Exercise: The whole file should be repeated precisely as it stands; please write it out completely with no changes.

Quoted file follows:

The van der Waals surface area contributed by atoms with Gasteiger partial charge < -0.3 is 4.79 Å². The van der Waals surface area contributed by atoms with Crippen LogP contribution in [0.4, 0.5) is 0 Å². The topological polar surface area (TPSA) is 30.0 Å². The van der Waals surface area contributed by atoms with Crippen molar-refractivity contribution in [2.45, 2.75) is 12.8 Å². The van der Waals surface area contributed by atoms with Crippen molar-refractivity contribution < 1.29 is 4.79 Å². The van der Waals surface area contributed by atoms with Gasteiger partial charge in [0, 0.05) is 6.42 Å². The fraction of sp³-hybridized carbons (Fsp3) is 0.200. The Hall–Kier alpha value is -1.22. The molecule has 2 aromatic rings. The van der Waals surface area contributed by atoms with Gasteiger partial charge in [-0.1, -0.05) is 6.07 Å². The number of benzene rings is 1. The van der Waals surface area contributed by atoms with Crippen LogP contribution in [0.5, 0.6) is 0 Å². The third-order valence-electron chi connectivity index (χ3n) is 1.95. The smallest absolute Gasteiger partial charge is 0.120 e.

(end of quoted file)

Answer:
The van der Waals surface area contributed by atoms with Gasteiger partial charge < -0.3 is 4.79 Å². The van der Waals surface area contributed by atoms with Crippen LogP contribution in [0.4, 0.5) is 0 Å². The topological polar surface area (TPSA) is 30.0 Å². The van der Waals surface area contributed by atoms with Crippen molar-refractivity contribution in [2.45, 2.75) is 12.8 Å². The van der Waals surface area contributed by atoms with Crippen molar-refractivity contribution < 1.29 is 4.79 Å². The van der Waals surface area contributed by atoms with Gasteiger partial charge in [0, 0.05) is 6.42 Å². The fraction of sp³-hybridized carbons (Fsp3) is 0.200. The Hall–Kier alpha value is -1.22. The molecule has 2 aromatic rings. The van der Waals surface area contributed by atoms with Gasteiger partial charge in [-0.1, -0.05) is 6.07 Å². The number of benzene rings is 1. The van der Waals surface area contributed by atoms with Crippen LogP contribution in [0.5, 0.6) is 0 Å². The third-order valence-electron chi connectivity index (χ3n) is 1.95. The smallest absolute Gasteiger partial charge is 0.120 e.